Support and advocacy organizations, such as the National Genetics and Hearing Loss Registry, provide resources and information about inherited hearing loss. They also support scientific research and raise awareness about the condition within the medical community and general public. These organizations can help individuals learn more about nonsyndromic hearing loss, connect with other affected individuals, and access resources for testing and management.

Causes

Nonsyndromic hearing loss is a genetic condition that can be inherited in different patterns. There are more than 120 genes that have been described before as causing nonsyndromic hearing loss. The most common inheritance pattern for nonsyndromic hearing loss is autosomal recessive, where both parents carry a mutated gene but do not have hearing loss themselves. However, other patterns of inheritance, including autosomal dominant and X-linked, have also been found.

Nonsyndromic hearing loss can be caused by changes in genes associated with hearing, including those involved in the structure and function of the inner ear. Some of these genes are called GJB2, GJB6, and MT-RNR1, while others have not yet been identified or named. The exact frequency of each gene mutation and how they contribute to hearing loss is not fully understood.

A catalog of genetic disorders, called Online Mendelian Inheritance in Man (OMIM), provides information about the genes associated with nonsyndromic hearing loss and their inheritance patterns. There are also other resources available, such as patient advocacy organizations and scientific articles, that provide more information about the causes of nonsyndromic hearing loss.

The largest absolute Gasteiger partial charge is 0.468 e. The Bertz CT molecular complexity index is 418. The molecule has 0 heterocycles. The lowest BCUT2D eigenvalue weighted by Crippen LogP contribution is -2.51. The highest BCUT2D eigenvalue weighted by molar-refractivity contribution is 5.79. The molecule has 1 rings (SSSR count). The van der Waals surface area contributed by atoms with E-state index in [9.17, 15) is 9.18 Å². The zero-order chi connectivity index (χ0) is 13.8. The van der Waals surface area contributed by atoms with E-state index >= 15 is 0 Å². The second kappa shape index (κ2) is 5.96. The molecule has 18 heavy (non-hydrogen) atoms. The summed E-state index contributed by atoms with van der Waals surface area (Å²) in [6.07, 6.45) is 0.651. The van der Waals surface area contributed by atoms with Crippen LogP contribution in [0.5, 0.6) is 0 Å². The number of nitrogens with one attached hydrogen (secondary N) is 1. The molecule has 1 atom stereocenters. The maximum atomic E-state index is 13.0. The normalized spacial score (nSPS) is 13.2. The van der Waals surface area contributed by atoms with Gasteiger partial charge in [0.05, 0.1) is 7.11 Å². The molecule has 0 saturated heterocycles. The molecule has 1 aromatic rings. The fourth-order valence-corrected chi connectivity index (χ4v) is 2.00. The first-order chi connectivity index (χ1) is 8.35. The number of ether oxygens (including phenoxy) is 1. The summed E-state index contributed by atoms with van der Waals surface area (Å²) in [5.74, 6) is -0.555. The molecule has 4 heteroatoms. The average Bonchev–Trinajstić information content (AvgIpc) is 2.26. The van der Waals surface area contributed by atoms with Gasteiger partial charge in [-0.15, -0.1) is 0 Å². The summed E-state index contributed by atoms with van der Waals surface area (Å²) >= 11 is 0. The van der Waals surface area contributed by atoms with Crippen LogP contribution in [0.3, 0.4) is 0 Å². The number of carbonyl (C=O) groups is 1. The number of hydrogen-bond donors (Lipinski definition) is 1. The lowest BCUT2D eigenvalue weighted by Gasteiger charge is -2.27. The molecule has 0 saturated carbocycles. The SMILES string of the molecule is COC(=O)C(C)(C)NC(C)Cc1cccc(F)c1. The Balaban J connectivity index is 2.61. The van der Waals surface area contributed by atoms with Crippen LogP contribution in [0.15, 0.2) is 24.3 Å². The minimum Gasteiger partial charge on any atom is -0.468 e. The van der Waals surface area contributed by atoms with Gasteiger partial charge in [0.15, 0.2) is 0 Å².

In addition to genetic causes, nonsyndromic hearing loss can also be caused by environmental factors, such as exposure to loud noises or certain medications. These factors can lead to changes in the inner ear or the auditory nerve, resulting in hearing loss. However, these causes are less common compared to genetic causes.

It is important for individuals with nonsyndromic hearing loss and their families to seek genetic testing and counseling to determine the cause of their hearing loss. This can help provide more information about the inheritance pattern and potential risks for future children. Additionally, genetic testing can aid in the development of personalized treatment strategies for individuals with specific gene mutations.

See also  FMR1 gene

Overall, the causes of nonsyndromic hearing loss are complex and involve a combination of genetic and environmental factors. Further research and advancements in genetic testing are needed to fully understand the genetic basis of this condition and improve diagnosis and treatment options for affected individuals.

Learn more about the genes and chromosome associated with Nonsyndromic hearing loss

Nonsyndromic hearing loss is a type of hearing loss that occurs without any other associated symptoms or disorders. It is estimated that about 70 percent of cases of hereditary deafness are nonsyndromic, making it one of the most common forms of genetic hearing loss.

Researchers have identified multiple genes and chromosome regions that are associated with nonsyndromic hearing loss. One of the most common genes associated with this condition is the GJB2 gene. Mutations in the GJB2 gene, which provides instructions for making a protein called connexin 26, are responsible for a significant proportion of nonsyndromic hearing loss cases, particularly in populations of European descent. Research has also found that mutations in other genes, such as GJB6, SLC26A4, and TMC1, can contribute to nonsyndromic hearing loss.

In addition to these genes, researchers have also identified chromosome regions that are associated with nonsyndromic hearing loss. For example, chromosome 13q14 is known to be associated with autosomal dominant nonsyndromic hearing loss, while chromosome 14q12 is associated with autosomal recessive nonsyndromic hearing loss. These chromosome regions contain multiple genes that may play a role in hearing, although the exact genes and mechanisms involved are still being studied.